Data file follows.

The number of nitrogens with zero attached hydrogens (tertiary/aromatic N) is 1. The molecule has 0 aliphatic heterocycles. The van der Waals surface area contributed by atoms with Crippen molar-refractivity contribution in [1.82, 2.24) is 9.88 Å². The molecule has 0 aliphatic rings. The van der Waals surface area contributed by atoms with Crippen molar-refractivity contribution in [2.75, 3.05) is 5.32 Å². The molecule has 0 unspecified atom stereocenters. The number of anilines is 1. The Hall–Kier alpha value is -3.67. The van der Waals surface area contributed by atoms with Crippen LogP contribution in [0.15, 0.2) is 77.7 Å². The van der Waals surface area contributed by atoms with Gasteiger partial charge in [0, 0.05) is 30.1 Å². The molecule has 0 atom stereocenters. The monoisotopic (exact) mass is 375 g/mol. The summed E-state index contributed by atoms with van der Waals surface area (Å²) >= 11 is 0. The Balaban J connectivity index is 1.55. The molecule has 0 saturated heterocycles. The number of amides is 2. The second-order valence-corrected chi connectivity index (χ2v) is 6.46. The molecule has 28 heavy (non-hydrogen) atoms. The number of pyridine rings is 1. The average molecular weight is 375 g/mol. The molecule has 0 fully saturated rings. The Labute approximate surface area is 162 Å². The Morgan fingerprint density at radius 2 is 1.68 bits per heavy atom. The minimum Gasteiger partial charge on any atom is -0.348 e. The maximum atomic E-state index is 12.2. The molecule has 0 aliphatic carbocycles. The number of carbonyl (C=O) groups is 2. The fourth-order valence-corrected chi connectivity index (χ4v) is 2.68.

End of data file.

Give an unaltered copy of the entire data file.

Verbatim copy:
The number of nitrogens with zero attached hydrogens (tertiary/aromatic N) is 1. The molecule has 0 aliphatic heterocycles. The van der Waals surface area contributed by atoms with Crippen molar-refractivity contribution in [1.82, 2.24) is 9.88 Å². The molecule has 0 aliphatic rings. The van der Waals surface area contributed by atoms with Crippen molar-refractivity contribution in [2.75, 3.05) is 5.32 Å². The molecule has 0 unspecified atom stereocenters. The number of anilines is 1. The Hall–Kier alpha value is -3.67. The van der Waals surface area contributed by atoms with Crippen LogP contribution in [0.15, 0.2) is 77.7 Å². The van der Waals surface area contributed by atoms with Gasteiger partial charge in [0, 0.05) is 30.1 Å². The molecule has 0 atom stereocenters. The monoisotopic (exact) mass is 375 g/mol. The summed E-state index contributed by atoms with van der Waals surface area (Å²) >= 11 is 0. The Balaban J connectivity index is 1.55. The molecule has 0 saturated heterocycles. The number of amides is 2. The second-order valence-corrected chi connectivity index (χ2v) is 6.46. The molecule has 28 heavy (non-hydrogen) atoms. The number of pyridine rings is 1. The average molecular weight is 375 g/mol. The molecule has 0 fully saturated rings. The Labute approximate surface area is 162 Å². The Morgan fingerprint density at radius 2 is 1.68 bits per heavy atom. The minimum Gasteiger partial charge on any atom is -0.348 e. The maximum atomic E-state index is 12.2. The molecule has 0 aliphatic carbocycles. The number of carbonyl (C=O) groups is 2. The fourth-order valence-corrected chi connectivity index (χ4v) is 2.68.